Regardless, there is a lot of utility. And it’s not in the lyrical way that has so coined, created, and launched the career of Craig Green who shows later this week at Pitti. It is interesting that his train of thought has caught on, though; for a while there we were seeing too much of a Balenciaga power shoulder and too much of a long sloppy sleeve so belonging to a teenager. Which, similarly, is why Kiko Kostadinov, the Central Saint Martins BA and MA-trained designer, has made traction. Because he doesn't do that. A complex inspiration description in the show notes aside, the product spoke for itself and had an artful bohemian allure, despite the fact that workwear flashed up as an adjective buzzword and is a recurring theme of the designer’s work. But that may in part be down to his other role as working at the helm of Mackintosh’s relatively new 001 label. The gist, though, was that it was softer. And that feels innovative right now.
A-COLD-WALL* Spring/Summer 2019 menswear show in London. Photo by Regis Colin Berthelier for NOWFASHION.
Though it’s each to their own as to whether the performance put on by Samuel Ross of the Virgil Abloh-supported hyped new brand A-COLD-WALL* was soft or simply showmanship. Building on his streetwear-classwear sensibilities (the latter is an ongoing narrative), Ross framed a slick collection with an emotionally-charged display. The man in the box, naked and red: you know what we’re talking about by now; plus the procession of people in grey hoods. It hit the nail on the head in raising the question of innovation versus absurdity. But which part would one deem absurd and which innovative? I can’t help but think though the performance might seem the obvious contender for the absurd, this, in fact, was where the innovation lay: it brought a Paris level of sophistication to London and didn’t detract from the clothes, oddly, which you’re either a fan of (many people are) or not. In some ways, it seemed to frame them – and very literally with wooden constructions surrounding the models in some cases.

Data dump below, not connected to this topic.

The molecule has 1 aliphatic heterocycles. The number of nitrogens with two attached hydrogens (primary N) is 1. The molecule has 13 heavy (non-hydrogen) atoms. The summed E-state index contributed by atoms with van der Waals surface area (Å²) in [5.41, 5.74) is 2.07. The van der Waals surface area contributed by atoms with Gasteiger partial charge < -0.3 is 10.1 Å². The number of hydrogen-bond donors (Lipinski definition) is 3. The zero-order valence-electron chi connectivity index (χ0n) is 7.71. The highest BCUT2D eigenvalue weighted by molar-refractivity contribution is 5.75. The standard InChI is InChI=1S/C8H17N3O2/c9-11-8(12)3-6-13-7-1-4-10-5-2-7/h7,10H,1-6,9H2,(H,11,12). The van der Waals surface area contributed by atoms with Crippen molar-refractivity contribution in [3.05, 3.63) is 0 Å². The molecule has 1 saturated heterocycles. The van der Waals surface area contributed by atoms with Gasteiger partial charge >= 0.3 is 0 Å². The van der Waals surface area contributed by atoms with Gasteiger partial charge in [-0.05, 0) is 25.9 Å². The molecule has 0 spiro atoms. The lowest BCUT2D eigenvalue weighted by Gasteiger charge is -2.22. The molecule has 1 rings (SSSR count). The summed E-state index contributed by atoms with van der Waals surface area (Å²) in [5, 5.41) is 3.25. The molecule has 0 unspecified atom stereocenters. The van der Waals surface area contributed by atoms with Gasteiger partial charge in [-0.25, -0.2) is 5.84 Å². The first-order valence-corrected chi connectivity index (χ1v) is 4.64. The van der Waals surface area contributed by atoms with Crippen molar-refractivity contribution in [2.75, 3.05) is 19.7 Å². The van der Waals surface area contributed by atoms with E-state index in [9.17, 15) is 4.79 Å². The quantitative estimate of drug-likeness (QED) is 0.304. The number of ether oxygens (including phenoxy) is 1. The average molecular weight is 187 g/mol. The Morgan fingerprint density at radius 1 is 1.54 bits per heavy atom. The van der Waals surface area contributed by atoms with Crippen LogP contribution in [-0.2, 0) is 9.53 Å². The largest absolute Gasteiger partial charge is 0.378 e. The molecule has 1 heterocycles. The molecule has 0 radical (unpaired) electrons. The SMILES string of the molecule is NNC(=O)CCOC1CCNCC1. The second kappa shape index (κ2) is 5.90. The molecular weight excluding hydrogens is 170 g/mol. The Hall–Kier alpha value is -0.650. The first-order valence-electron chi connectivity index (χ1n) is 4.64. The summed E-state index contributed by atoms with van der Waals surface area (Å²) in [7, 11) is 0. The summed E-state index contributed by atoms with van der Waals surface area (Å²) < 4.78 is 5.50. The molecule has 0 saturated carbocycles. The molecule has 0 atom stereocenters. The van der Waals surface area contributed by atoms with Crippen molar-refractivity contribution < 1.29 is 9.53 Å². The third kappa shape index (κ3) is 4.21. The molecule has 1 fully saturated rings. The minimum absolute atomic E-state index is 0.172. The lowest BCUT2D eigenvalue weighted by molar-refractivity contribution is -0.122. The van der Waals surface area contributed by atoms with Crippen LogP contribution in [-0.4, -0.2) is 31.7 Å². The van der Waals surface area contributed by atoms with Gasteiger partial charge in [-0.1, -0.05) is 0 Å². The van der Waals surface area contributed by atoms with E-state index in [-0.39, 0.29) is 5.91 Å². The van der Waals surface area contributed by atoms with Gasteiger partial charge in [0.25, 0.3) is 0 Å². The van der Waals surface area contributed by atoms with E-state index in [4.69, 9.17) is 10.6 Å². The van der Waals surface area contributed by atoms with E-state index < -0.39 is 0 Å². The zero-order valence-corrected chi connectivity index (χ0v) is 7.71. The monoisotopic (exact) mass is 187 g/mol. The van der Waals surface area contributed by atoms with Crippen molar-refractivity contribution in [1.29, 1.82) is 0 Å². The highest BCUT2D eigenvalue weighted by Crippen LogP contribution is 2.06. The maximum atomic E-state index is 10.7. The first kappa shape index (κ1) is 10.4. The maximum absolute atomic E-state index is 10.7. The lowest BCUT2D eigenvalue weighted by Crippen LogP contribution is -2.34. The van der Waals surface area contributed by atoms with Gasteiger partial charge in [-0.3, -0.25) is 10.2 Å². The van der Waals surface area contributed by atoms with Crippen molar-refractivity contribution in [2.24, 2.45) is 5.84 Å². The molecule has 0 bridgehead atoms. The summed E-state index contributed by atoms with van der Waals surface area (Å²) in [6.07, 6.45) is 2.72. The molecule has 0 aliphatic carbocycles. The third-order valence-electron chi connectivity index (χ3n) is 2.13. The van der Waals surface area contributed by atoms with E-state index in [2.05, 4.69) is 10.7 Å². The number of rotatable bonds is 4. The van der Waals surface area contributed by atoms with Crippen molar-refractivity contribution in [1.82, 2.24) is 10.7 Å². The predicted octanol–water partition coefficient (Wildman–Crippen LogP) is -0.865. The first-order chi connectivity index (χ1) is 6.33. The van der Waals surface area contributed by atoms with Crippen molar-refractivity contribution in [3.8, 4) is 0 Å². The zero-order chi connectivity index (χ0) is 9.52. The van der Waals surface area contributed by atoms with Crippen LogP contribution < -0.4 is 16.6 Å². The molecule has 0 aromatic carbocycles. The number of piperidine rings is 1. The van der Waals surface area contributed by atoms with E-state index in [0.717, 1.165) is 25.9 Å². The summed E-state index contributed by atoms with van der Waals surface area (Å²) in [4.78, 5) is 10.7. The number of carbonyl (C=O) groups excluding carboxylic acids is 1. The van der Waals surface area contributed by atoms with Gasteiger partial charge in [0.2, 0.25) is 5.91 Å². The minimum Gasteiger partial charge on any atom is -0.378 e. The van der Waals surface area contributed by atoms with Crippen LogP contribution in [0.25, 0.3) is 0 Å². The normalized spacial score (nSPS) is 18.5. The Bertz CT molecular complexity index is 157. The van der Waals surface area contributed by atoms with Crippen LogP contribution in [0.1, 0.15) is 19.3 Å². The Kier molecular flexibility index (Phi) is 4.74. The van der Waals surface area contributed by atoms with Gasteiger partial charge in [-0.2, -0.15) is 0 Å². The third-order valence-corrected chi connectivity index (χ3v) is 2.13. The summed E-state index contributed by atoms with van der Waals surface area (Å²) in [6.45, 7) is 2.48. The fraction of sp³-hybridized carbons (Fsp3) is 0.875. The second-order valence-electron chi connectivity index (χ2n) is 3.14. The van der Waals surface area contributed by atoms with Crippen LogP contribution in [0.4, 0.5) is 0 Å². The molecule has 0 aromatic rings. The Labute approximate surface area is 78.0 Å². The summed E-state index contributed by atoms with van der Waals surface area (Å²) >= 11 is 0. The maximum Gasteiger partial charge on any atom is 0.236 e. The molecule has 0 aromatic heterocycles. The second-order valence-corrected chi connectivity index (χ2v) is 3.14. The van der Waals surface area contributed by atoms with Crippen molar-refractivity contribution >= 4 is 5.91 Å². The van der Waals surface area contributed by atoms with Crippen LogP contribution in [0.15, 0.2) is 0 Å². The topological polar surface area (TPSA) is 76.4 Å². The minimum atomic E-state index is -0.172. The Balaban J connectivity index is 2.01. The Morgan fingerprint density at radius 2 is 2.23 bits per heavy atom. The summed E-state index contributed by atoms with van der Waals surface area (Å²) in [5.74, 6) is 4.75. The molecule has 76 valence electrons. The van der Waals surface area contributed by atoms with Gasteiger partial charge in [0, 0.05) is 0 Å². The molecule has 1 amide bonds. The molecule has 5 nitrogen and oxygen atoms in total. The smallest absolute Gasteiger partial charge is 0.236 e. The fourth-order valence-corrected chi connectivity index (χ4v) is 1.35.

University of Westminster MA Spring/Summer 2019 menswear show in London. Photo by Gio Staiano for NOWFASHION.
Fashion week this season was also a platform for fledging names of the student variety to try their hand at shining. The addition, one I also touched upon in a piece I wrote last season regarding whether students should show in league with the established names or not, ten collections that spanned the wardrobe-ready in Robyn Lynch and Maureen Kelly-Pain, as well as the intriguing in Christine Shangqian Xu and Roman Hoering. The former explored chainmail everything, keys draped and overlaid, chains dripping. If a fairy tale took the wrong turn, it made for the latter – sweet broderie anglaise aprons and pretty details combined with Victoriana gothic costume and nightmare masks to recontextualise the whole thing. Which was a clever balance, making it appropriately absurd for show-time value, equally innovative in that respect, too, because the clothes beneath were not.
Westminster is known for its fashion talent, Christopher Bailey the starriest name among them, and its reasoning for joining fashion week along with the rest of the industry was to prepare its students early on for that cutthroat world ahead (is that an innovative thing to do or an absurd thing to do so early on?). So often there’s this trap in thinking that students show the zany and the crazy – and that’s just how innovation and absurdity blur to become synonyms. It was promising to see here, though, that there were some solid propositions, innovative propositions – especially given the shift into an abundance of new names each season joining the schedule (it would be interesting to compare it now to when it began), some of which will no doubt again crop up again soon.